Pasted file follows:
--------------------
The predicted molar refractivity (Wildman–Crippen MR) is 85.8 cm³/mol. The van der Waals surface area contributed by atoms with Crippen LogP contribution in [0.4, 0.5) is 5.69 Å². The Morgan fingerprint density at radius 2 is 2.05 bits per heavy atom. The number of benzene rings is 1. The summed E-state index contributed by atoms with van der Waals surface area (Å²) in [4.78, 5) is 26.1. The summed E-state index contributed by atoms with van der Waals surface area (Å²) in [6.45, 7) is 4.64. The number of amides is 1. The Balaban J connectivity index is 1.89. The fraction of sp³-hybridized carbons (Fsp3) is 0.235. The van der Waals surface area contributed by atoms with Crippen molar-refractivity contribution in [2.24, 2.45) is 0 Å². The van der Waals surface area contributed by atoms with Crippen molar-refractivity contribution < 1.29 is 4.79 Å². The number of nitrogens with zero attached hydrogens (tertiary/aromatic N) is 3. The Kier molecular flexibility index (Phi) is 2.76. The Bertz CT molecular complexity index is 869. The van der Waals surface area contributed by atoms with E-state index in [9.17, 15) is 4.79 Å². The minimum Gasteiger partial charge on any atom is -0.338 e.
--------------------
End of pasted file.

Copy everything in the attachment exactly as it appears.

The predicted molar refractivity (Wildman–Crippen MR) is 85.8 cm³/mol. The van der Waals surface area contributed by atoms with Crippen LogP contribution in [0.4, 0.5) is 5.69 Å². The Morgan fingerprint density at radius 2 is 2.05 bits per heavy atom. The number of benzene rings is 1. The summed E-state index contributed by atoms with van der Waals surface area (Å²) in [4.78, 5) is 26.1. The summed E-state index contributed by atoms with van der Waals surface area (Å²) in [6.45, 7) is 4.64. The number of amides is 1. The Balaban J connectivity index is 1.89. The fraction of sp³-hybridized carbons (Fsp3) is 0.235. The van der Waals surface area contributed by atoms with Crippen molar-refractivity contribution in [2.24, 2.45) is 0 Å². The van der Waals surface area contributed by atoms with Crippen molar-refractivity contribution < 1.29 is 4.79 Å². The number of nitrogens with zero attached hydrogens (tertiary/aromatic N) is 3. The Kier molecular flexibility index (Phi) is 2.76. The Bertz CT molecular complexity index is 869. The van der Waals surface area contributed by atoms with E-state index in [9.17, 15) is 4.79 Å². The minimum Gasteiger partial charge on any atom is -0.338 e.